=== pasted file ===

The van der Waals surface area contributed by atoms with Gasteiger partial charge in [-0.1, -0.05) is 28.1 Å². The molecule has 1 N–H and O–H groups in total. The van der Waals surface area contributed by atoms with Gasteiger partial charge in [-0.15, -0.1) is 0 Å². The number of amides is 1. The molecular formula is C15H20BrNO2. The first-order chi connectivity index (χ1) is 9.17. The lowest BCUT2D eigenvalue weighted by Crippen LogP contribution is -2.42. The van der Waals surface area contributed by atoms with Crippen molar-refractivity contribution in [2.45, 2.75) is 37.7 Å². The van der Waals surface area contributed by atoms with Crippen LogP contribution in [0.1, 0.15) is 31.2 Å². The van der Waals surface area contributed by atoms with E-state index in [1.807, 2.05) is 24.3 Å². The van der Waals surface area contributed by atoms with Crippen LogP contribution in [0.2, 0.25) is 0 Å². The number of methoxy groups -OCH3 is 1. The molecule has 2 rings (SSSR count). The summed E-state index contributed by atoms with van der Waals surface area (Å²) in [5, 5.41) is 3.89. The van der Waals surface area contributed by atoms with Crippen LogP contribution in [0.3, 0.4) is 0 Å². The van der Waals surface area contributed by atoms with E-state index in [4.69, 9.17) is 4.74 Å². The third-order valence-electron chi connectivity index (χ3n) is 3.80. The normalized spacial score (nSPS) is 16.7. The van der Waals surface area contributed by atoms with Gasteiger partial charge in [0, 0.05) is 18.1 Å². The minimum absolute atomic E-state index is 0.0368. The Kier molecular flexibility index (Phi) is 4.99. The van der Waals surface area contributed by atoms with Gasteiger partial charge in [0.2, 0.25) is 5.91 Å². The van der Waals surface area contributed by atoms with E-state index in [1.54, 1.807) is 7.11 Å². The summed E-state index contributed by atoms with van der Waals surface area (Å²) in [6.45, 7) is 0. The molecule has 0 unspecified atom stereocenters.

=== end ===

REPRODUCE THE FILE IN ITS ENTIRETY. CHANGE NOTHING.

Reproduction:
The van der Waals surface area contributed by atoms with Gasteiger partial charge in [-0.1, -0.05) is 28.1 Å². The molecule has 1 N–H and O–H groups in total. The van der Waals surface area contributed by atoms with Gasteiger partial charge in [-0.15, -0.1) is 0 Å². The number of amides is 1. The molecular formula is C15H20BrNO2. The first-order chi connectivity index (χ1) is 9.17. The lowest BCUT2D eigenvalue weighted by Crippen LogP contribution is -2.42. The van der Waals surface area contributed by atoms with Crippen molar-refractivity contribution in [2.45, 2.75) is 37.7 Å². The van der Waals surface area contributed by atoms with Crippen LogP contribution in [0.1, 0.15) is 31.2 Å². The van der Waals surface area contributed by atoms with E-state index in [1.807, 2.05) is 24.3 Å². The van der Waals surface area contributed by atoms with Crippen LogP contribution in [0.2, 0.25) is 0 Å². The number of methoxy groups -OCH3 is 1. The molecule has 2 rings (SSSR count). The summed E-state index contributed by atoms with van der Waals surface area (Å²) in [5, 5.41) is 3.89. The van der Waals surface area contributed by atoms with Crippen LogP contribution in [0.3, 0.4) is 0 Å². The van der Waals surface area contributed by atoms with E-state index in [4.69, 9.17) is 4.74 Å². The third-order valence-electron chi connectivity index (χ3n) is 3.80. The normalized spacial score (nSPS) is 16.7. The van der Waals surface area contributed by atoms with Gasteiger partial charge in [0, 0.05) is 18.1 Å². The minimum absolute atomic E-state index is 0.0368. The Kier molecular flexibility index (Phi) is 4.99. The van der Waals surface area contributed by atoms with Gasteiger partial charge in [0.2, 0.25) is 5.91 Å². The van der Waals surface area contributed by atoms with E-state index in [1.54, 1.807) is 7.11 Å². The summed E-state index contributed by atoms with van der Waals surface area (Å²) in [6.45, 7) is 0. The molecule has 0 unspecified atom stereocenters.